Strong Pruning
Rather strong pruning was applied in test series (e), and as we see in Table 11.36, the formulas produced by GP are signiﬁcantly smaller than those produced in the previous test series. Still, we observed the fact that genetic diversity is lost very quickly: Already in early stages of the evolutionary processes, the average structural similarity of solutions reaches a very high level (which is documented in the two most right columns of Table 11.36). The quality of the best models produced is very bad (above 5,000), which is why we do here not state any further details about the evaluation of these models on the given data partitions. We suppose that this low results quality is connected to the loss of population diversity (and of course also the fact that the pruning operations applied were allowed to decrease the models’ quality).
Table 11.36: Formula size and population diversity progress in test series (e). Test series Iteration Formula size Solutions similarity avg std avg std (1e) 50 12.82 15.76 0.8912 0.0912 100 18.27 18.15 0.9371 0.0289 500 19.75 23.52 0.9685 0.0187 2000 21.39 20.87 0.9891 0.0095 (2e) 10 15.77 9.23 0.9574 0.0318 20 19.86 10.83 0.9825 0.0247 50 21.64 16.34 0.9921 0.0082 End of run 20.03 18.27 0.9943 0.0093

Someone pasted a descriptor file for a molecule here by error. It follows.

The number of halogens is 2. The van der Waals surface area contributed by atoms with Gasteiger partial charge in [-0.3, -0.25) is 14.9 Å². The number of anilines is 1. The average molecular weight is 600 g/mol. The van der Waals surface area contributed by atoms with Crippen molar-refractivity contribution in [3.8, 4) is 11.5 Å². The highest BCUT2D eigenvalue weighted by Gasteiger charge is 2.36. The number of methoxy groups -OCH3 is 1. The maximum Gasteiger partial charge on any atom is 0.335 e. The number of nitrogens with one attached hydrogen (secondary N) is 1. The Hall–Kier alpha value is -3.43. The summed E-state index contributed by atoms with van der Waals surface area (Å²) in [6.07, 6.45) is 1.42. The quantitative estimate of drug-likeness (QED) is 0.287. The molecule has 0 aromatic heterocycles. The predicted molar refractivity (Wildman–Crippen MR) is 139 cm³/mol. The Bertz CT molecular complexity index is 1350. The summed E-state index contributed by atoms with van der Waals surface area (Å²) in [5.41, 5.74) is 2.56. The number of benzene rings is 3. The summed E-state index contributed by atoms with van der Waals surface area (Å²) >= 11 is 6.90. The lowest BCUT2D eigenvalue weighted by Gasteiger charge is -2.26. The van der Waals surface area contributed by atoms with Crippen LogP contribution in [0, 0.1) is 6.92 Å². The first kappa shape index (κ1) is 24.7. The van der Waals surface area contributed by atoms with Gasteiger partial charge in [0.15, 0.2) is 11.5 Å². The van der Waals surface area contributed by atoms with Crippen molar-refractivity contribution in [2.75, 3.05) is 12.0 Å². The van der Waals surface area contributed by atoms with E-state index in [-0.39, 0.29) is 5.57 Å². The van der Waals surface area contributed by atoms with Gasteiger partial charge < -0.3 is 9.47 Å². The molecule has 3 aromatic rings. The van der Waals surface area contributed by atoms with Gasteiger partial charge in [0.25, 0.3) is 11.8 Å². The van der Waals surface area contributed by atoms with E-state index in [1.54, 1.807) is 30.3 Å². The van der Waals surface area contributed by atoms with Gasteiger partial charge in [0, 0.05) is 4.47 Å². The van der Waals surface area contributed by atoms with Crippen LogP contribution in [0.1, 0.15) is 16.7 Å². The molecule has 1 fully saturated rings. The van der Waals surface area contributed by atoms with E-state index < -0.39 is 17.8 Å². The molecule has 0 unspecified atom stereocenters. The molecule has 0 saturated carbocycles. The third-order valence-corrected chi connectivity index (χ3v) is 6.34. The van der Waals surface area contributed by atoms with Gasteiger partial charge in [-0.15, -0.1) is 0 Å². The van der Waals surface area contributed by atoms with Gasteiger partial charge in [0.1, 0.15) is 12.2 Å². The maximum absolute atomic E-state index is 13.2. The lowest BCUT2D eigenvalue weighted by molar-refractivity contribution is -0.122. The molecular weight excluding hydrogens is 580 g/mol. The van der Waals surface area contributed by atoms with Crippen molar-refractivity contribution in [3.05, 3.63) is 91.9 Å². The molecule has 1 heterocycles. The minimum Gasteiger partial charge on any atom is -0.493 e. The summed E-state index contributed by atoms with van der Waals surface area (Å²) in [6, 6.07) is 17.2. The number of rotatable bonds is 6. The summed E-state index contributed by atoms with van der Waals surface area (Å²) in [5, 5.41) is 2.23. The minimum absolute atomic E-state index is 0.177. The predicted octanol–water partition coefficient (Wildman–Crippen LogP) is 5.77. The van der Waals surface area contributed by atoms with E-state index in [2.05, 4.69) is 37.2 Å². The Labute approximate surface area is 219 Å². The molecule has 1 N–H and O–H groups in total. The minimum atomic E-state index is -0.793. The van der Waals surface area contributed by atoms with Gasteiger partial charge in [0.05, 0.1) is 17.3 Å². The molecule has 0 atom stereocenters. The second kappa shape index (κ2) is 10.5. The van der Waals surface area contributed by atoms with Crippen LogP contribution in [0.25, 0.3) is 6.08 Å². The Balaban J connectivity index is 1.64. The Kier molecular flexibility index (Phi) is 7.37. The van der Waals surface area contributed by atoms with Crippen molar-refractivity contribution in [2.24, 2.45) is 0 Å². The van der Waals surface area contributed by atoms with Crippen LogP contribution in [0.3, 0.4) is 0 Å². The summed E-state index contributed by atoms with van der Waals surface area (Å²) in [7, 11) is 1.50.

11.6.3.5
Increased Pruning
As light, medium, and strong pruning did not lead to the desired results, we have also tried increasing pruning as deﬁned in test strategy (f). As we see in Table 11.37, this strategy performs rather well: The size of the formulas produced by GP rises especially in early stages of the GP process, but then decreases and on average ﬁnally reaches values between 80 and 100. In addition to this, the population diversity stays higher in the beginning
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than in GP tests including constantly strong pruning, but eventually decreases and the solutions ﬁnally show higher similarities due to the increased pruning in later algorithmic stages.
Table 11.37: Formula size and population diversity progress in test series (f). Test series Iteration Formula size Solutions similarity avg std avg std (1f) 50 62.72 95.76 0.3674 0.0943 100 91.27 130.77 0.3897 0.1059 500 92.43 107.41 0.6820 0.1124 2000 87.02 90.68 0.8035 0.0861 (2f) 10 40.78 31.47 0.5235 0.0612 20 63.59 59.34 0.7052 0.0803 50 80.26 40.99 0.9450 0.0588 End of run 79.45 47.67 0.9967 0.0156
The quality values of the results produced in this test series are summarized in Table 11.38. Obviously, less overﬁtting has happened than in the tests with light or medium pruning.